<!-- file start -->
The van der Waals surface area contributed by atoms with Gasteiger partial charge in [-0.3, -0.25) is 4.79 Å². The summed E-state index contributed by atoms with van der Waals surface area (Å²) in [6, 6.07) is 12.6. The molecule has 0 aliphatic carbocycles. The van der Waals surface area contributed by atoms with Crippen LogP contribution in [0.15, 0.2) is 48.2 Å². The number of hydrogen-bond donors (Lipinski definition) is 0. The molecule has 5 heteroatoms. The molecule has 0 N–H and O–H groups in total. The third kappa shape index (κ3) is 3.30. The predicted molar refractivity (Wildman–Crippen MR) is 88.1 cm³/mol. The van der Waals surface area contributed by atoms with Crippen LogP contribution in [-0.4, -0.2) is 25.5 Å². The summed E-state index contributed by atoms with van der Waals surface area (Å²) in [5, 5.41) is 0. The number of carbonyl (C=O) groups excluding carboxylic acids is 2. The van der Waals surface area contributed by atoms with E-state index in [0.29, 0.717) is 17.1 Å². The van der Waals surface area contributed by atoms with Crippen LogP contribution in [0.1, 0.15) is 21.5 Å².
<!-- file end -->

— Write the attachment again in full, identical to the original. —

The van der Waals surface area contributed by atoms with Gasteiger partial charge in [-0.3, -0.25) is 4.79 Å². The summed E-state index contributed by atoms with van der Waals surface area (Å²) in [6, 6.07) is 12.6. The molecule has 0 aliphatic carbocycles. The van der Waals surface area contributed by atoms with Crippen LogP contribution in [0.15, 0.2) is 48.2 Å². The number of hydrogen-bond donors (Lipinski definition) is 0. The molecule has 5 heteroatoms. The molecule has 0 N–H and O–H groups in total. The third kappa shape index (κ3) is 3.30. The predicted molar refractivity (Wildman–Crippen MR) is 88.1 cm³/mol. The van der Waals surface area contributed by atoms with Crippen LogP contribution in [-0.4, -0.2) is 25.5 Å². The summed E-state index contributed by atoms with van der Waals surface area (Å²) in [5, 5.41) is 0. The number of carbonyl (C=O) groups excluding carboxylic acids is 2. The van der Waals surface area contributed by atoms with E-state index in [0.29, 0.717) is 17.1 Å². The van der Waals surface area contributed by atoms with Crippen LogP contribution in [0.1, 0.15) is 21.5 Å².